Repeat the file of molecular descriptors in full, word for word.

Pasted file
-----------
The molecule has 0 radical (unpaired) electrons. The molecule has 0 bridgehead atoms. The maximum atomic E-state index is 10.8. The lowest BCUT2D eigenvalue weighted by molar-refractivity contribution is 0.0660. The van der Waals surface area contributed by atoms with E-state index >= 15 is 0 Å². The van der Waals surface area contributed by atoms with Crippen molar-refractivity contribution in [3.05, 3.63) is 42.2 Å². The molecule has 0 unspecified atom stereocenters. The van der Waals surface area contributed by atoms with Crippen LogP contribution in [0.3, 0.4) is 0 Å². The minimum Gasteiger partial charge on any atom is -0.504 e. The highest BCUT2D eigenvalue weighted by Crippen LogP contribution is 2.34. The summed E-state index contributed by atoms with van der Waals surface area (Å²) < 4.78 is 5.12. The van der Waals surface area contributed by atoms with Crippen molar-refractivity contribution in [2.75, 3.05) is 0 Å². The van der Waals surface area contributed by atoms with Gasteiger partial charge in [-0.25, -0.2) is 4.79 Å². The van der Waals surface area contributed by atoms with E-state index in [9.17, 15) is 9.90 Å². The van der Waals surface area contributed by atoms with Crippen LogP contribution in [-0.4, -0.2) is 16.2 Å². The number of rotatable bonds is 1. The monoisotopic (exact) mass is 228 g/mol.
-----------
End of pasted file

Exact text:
The molecule has 0 radical (unpaired) electrons. The molecule has 0 bridgehead atoms. The maximum atomic E-state index is 10.8. The lowest BCUT2D eigenvalue weighted by molar-refractivity contribution is 0.0660. The van der Waals surface area contributed by atoms with E-state index >= 15 is 0 Å². The van der Waals surface area contributed by atoms with Crippen molar-refractivity contribution in [3.05, 3.63) is 42.2 Å². The molecule has 0 unspecified atom stereocenters. The van der Waals surface area contributed by atoms with Crippen LogP contribution in [0.3, 0.4) is 0 Å². The minimum Gasteiger partial charge on any atom is -0.504 e. The highest BCUT2D eigenvalue weighted by Crippen LogP contribution is 2.34. The summed E-state index contributed by atoms with van der Waals surface area (Å²) < 4.78 is 5.12. The van der Waals surface area contributed by atoms with Crippen molar-refractivity contribution in [2.75, 3.05) is 0 Å². The van der Waals surface area contributed by atoms with Gasteiger partial charge in [-0.25, -0.2) is 4.79 Å². The van der Waals surface area contributed by atoms with E-state index in [9.17, 15) is 9.90 Å². The van der Waals surface area contributed by atoms with Crippen LogP contribution in [-0.4, -0.2) is 16.2 Å². The number of rotatable bonds is 1. The monoisotopic (exact) mass is 228 g/mol.